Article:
As to Archbishop Wuerl, a shepherd with a reputation as a master catechist, he should remember that liturgy is inseparable from catechesis. I now understand why Pope Benedict's "liturgical renewal" was buried in a list of "other themes" in the Archdiocese of Washington's recent papal primer. Any subsequent recommendation to his work comes with an asterisk. Pope Benedict has written voluminously about liturgical fidelity, and it is inconceivable that the liturgical planners were in the dark about it. Why they chose to ignore his -- and the Church's -- sensibilities is beyond me."

Mr. Leonardi's question is with merit.

Peace to all.

Ohevin

Fan of the Ordinary Rite said...

When the Mass was in Latin it was seen by people of all nations as their Mass. Now, apparently, the Mass is perceived as not being relevant to people unless it is in their language. Something wrong with the catechesis here I think.

I too like gospel music and salsa music but not in the Holy Sacrifice of the Mass.

All that was missing from the Washington Mass was the wall of grand pianos.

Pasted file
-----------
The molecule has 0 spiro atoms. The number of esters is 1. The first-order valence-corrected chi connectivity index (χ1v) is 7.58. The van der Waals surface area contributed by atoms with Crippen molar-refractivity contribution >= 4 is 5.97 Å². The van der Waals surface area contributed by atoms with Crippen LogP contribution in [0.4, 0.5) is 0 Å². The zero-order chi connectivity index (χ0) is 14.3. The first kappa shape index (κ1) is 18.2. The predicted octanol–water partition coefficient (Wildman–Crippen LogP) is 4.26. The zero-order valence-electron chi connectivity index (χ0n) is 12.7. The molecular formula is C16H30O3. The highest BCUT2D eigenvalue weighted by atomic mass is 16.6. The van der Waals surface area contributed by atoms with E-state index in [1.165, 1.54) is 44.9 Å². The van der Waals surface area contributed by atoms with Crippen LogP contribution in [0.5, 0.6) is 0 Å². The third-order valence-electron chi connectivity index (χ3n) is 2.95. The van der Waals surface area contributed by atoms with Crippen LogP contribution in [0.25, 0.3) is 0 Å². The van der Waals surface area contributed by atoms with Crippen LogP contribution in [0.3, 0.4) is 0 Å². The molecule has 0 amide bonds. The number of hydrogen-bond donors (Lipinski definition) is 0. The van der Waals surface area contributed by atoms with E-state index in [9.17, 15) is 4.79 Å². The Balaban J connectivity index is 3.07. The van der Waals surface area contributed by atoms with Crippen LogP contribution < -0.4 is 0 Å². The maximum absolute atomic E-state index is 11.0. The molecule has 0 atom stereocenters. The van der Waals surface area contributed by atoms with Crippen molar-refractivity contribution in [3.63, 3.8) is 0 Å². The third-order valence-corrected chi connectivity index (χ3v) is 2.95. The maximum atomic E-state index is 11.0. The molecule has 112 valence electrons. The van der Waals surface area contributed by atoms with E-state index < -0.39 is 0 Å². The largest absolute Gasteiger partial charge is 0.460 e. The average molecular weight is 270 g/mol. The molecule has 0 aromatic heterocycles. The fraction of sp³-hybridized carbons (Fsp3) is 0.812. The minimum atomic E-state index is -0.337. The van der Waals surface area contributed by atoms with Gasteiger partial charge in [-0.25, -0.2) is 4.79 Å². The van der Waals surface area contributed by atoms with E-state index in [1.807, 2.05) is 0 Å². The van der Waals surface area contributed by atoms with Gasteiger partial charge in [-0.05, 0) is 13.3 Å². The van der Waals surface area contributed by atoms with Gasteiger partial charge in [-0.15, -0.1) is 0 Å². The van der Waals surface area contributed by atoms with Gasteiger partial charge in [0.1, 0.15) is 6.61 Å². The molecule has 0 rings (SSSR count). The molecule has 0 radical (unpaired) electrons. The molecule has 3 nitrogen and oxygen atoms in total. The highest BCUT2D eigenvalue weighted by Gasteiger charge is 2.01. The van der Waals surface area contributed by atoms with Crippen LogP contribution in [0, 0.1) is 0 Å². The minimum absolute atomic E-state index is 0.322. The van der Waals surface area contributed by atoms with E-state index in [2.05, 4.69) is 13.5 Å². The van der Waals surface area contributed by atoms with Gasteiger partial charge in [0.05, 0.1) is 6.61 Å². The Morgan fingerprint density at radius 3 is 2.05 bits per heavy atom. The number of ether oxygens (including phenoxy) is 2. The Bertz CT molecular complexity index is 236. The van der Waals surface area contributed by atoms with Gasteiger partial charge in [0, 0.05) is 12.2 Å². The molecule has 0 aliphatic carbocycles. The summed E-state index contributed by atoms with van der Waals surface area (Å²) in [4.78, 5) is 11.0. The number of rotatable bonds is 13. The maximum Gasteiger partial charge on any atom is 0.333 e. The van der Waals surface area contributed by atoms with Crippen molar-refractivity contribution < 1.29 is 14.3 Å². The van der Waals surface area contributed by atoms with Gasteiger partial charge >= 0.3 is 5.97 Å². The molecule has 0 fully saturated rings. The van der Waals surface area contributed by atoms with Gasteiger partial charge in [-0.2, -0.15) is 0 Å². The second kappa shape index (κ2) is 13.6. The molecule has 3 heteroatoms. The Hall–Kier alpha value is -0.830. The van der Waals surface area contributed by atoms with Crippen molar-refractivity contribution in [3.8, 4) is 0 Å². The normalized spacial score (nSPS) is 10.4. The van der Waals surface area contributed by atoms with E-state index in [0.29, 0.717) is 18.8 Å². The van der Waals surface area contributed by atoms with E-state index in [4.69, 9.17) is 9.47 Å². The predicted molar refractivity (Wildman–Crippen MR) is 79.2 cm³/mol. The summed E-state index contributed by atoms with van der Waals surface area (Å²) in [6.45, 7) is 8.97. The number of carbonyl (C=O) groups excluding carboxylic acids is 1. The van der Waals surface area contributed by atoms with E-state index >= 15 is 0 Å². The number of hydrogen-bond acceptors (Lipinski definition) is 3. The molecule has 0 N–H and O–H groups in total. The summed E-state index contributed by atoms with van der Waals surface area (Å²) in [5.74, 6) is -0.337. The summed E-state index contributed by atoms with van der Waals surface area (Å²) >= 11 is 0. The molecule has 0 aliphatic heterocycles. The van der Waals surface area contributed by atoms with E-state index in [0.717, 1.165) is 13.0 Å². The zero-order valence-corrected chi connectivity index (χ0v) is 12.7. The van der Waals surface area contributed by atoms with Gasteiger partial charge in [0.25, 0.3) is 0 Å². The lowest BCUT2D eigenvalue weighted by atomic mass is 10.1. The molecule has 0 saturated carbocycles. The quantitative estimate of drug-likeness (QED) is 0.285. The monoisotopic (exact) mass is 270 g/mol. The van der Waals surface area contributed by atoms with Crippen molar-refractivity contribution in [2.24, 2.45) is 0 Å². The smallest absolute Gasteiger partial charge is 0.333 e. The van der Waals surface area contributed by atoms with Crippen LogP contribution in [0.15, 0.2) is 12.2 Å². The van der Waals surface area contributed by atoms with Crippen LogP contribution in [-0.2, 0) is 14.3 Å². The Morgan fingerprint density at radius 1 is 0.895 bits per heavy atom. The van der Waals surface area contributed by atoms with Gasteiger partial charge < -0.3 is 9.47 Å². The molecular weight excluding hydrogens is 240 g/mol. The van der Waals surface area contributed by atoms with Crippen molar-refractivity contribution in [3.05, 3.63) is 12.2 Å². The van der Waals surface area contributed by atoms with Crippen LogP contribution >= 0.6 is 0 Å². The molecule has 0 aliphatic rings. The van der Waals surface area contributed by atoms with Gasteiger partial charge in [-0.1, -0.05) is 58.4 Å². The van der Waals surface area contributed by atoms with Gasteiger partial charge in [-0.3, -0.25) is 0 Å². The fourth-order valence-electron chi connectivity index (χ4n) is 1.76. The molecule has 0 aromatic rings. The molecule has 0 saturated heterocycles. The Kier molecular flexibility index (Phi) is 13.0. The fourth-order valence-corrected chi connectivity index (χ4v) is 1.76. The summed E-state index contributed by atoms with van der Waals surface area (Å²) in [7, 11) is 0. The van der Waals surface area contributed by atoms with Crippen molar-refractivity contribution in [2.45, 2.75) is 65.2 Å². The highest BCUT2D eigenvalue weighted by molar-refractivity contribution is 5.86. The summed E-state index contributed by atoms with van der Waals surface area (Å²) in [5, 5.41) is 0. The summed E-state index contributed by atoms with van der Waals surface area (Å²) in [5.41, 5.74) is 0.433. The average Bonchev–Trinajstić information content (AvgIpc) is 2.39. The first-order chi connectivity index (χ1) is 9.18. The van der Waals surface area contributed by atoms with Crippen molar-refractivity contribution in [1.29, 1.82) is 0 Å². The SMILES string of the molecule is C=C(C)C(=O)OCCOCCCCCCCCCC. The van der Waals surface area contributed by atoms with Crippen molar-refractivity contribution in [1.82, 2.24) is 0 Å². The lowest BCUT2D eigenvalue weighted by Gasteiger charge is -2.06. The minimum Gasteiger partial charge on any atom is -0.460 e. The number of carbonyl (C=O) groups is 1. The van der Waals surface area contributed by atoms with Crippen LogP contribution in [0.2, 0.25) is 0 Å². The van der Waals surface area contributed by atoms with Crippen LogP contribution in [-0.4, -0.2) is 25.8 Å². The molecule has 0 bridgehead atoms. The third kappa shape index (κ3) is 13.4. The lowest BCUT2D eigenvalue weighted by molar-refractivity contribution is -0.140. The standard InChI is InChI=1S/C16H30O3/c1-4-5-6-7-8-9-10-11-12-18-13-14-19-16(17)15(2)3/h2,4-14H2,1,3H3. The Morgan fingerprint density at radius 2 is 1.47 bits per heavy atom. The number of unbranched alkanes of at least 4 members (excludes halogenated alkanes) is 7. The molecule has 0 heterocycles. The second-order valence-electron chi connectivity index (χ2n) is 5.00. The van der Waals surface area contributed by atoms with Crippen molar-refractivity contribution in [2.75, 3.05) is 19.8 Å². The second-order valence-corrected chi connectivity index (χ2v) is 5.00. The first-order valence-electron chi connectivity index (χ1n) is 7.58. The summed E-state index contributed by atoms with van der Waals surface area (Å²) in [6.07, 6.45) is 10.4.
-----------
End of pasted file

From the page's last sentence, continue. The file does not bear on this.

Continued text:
eileen said...

Thank you, Father for your perspective.

I didn't see the Mass in Washington, but I did watch most of the Mass at St. Patrick's Cathedral. It was beautiful.

I found myself smiling every time I saw our Pope featured on TV or in the paper. I see "God" in his eyes and it is awesome!

Dymphna said...

Thank you Fr. for your post. I'm glad you had a wonderful time. I was way up in the 406 section. The music was very poor but I think--- I hope it was meant well. The trouble is good intentions almost always lead to a mess. I'm black but I didn't recognize any of the so called gospel music. Judging by their expressions, neiher did any other black person seated in my section. However, the mass at St. Patrick's was sublime. Cardinal Egan may not be a charmer but he h has good taste. Hopefully people will forget about the DC mass and remember New York.

gemoftheocean said...

Father, I have no objection to Masses being done in the US for the *newly arrived* Spanish speaking where there is pastoral need but then the whole Mass should be *SPANISH* not some weird admixture.

Do we hear any Vietnamese at these U.S. papal Masses? German? Italian? Polish? NO! These groups don't expect to be catered to. A *parish* level is one thing ... but these Masses are specifically aimed at the US population. And if you want to be truly part of the US, then you should work on "getting with the program."

English is the language of this country and everyone else got with the program, so can the Spanish speaking.